TJ Educational Experiences - IBET Teams Look at Local Stream Health
Four IBET teams recently participated in a project that looked at the health of the local Indian Run stream, which is located about a half mile west of TJ. Dr. Kathy Morrow submitted a summary of the project, plus a photo gallery is available below:
Students in 4 IBETs (Morrow, Holman, Lee, and Morrow/Lee) spent much of September learning about Experimental Design and the Scientific Process through examples related to stream ecology and our urban watershed. Students used interactive virtual resources such as Map my Watershed to find their local sub-watershed, a stream near their home, and where this water drains to. They learned about chemical water quality analysis testing, which included tests for dissolved Oxygen, nitrates, phosphates, copper, chloride, transparency, velocity, etc. They also learned about the importance of pairing chemical testing with biological water quality testing, and learned how to enumerate E.coli and coliforms in addition to identifying major macroinvertebrates (aquatic insects) that are indicators of stream health. The students practiced scientific reading and presentation skills by working in pairs to present a 1-slide presentation on a scientific paper related to one of the key stream ecology topics we plan to focus on for their yearlong IBET projects.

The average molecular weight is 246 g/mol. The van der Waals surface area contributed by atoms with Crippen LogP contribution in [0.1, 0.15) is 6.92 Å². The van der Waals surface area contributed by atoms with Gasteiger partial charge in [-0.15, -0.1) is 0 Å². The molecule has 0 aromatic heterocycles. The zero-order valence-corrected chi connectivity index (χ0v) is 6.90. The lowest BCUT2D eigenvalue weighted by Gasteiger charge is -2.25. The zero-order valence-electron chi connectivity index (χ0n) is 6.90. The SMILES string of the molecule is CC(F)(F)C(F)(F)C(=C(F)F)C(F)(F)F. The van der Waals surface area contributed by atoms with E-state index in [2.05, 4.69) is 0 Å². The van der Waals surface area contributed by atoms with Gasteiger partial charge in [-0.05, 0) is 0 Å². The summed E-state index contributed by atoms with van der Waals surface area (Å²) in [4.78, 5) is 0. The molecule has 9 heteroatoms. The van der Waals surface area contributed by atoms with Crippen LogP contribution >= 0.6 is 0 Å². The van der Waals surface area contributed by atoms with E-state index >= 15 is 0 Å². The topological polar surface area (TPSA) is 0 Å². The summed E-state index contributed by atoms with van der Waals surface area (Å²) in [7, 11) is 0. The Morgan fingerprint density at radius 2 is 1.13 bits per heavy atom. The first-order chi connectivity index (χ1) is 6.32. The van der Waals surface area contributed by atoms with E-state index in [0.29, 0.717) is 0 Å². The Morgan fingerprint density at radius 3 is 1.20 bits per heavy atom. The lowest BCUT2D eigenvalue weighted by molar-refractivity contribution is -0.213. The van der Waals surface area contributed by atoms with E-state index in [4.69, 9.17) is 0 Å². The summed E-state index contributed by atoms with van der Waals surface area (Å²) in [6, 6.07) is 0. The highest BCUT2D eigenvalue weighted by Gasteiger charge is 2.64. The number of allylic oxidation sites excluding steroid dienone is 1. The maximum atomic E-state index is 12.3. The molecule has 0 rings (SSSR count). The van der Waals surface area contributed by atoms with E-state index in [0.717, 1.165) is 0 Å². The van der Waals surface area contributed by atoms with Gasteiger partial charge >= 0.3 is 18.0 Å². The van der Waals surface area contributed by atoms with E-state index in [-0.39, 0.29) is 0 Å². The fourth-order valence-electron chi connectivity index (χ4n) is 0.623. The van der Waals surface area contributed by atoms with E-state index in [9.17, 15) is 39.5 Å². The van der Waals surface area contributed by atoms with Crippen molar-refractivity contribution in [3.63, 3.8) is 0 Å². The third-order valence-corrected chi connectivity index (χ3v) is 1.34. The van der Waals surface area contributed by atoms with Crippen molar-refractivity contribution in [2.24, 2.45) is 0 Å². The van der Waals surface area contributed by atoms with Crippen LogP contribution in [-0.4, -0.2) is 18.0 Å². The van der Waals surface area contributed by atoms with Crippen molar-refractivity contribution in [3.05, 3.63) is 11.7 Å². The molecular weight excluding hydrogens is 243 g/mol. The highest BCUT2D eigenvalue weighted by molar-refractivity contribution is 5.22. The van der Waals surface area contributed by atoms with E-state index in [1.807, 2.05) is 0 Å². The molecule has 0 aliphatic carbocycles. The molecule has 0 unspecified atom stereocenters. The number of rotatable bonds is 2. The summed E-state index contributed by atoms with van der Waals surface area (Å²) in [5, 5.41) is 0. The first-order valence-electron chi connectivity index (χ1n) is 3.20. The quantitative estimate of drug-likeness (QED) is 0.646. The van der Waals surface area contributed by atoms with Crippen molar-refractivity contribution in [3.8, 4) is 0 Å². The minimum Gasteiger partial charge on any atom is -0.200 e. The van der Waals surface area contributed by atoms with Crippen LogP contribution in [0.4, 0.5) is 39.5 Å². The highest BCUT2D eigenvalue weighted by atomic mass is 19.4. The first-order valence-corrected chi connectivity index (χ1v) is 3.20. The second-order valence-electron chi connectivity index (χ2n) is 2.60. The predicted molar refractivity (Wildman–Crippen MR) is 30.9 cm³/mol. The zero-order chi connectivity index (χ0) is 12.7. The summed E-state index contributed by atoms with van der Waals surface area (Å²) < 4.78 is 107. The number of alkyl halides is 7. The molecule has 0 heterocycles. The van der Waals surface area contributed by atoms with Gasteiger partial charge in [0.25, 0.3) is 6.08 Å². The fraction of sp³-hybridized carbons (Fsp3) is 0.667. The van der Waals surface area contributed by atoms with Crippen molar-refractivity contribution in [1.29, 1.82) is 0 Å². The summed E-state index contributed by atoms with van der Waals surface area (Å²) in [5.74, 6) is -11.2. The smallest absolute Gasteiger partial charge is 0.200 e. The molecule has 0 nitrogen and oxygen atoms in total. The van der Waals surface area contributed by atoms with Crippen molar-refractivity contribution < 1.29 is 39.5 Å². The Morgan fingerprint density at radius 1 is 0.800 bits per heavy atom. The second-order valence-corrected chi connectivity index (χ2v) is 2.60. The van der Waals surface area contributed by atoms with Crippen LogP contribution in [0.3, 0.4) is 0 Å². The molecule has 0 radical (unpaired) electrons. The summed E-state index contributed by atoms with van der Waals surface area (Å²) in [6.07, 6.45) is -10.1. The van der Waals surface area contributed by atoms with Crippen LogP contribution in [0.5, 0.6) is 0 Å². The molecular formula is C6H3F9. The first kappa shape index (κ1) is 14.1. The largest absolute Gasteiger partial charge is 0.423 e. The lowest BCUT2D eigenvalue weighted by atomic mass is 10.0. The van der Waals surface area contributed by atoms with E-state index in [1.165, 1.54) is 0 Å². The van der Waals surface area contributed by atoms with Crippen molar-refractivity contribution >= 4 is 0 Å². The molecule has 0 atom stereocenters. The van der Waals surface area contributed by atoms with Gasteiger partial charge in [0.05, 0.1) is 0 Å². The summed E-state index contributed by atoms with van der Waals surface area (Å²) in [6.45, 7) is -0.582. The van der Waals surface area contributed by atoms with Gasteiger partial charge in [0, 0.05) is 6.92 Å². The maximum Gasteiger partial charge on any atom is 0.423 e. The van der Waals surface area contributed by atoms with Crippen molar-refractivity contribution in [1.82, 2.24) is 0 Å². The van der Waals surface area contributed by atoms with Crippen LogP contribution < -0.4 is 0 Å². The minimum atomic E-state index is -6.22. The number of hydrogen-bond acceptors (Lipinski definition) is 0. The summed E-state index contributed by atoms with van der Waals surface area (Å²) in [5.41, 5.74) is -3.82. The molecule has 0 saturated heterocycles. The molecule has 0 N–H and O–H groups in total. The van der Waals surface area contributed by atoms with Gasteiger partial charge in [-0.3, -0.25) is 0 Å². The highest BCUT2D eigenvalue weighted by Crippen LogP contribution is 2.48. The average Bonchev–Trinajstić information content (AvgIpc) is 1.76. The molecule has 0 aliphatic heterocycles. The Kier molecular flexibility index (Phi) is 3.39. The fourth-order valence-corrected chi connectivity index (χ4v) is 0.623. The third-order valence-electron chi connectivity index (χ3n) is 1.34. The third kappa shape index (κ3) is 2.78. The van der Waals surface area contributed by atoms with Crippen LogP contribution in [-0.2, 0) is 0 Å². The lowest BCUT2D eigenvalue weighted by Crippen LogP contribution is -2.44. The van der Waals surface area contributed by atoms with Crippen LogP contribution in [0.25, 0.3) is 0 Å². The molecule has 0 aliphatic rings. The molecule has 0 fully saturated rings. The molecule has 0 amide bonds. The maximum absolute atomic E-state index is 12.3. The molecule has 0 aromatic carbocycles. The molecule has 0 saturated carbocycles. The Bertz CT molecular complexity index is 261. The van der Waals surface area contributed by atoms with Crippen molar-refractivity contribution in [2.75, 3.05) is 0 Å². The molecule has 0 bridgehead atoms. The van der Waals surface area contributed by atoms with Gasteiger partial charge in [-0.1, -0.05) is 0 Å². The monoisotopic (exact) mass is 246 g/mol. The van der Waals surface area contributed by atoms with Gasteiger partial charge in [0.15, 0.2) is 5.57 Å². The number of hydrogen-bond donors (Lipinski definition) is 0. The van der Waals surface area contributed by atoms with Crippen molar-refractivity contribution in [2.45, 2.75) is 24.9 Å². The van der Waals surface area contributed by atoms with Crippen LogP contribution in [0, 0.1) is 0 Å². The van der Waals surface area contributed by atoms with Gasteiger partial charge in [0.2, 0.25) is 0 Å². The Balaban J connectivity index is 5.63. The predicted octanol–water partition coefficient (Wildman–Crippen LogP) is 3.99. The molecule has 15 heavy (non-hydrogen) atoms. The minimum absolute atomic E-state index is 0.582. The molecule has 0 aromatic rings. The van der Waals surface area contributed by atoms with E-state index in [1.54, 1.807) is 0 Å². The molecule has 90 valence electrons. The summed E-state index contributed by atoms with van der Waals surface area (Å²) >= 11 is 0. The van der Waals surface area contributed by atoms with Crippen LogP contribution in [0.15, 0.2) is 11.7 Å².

All of this preparation culminated in a half-day field trip to Indian Run, a stream that runs behind TJ near Randolph Dr. This reach (or section) of stream has never been surveyed by the county and its water quality status was unknown. We collaborated with education specialists from Trout Unlimited and the Northern Virginia Soil & Water Conservation District for permitting and site access. These experts also provided a macroinvertebrate sampling demonstration and some fantastic background information about Indian Run. Students broke into groups and conducted a full suite of chemical and biological water quality measurements, which they compiled into a group google-spreadsheet. Finally, we came to conclusions as a class about the water quality of Indian Run.
Unfortunately, although the chemical water quality testing results were generally good, our biological assessments paint a different picture. We found way above the recreational limit for E.coli/coliforms and the macroinvertebrate diversity suggests that the stream is in an unacceptable ecological condition. The highly eroded stream banks are also covered in invasive plants such as English Ivy. Students will be studying different aspects of stream health through their IBET projects this year, ending by developing a technological solution that might help mitigate some of stressors faced by streams and the organisms that depend on them in our own backyards.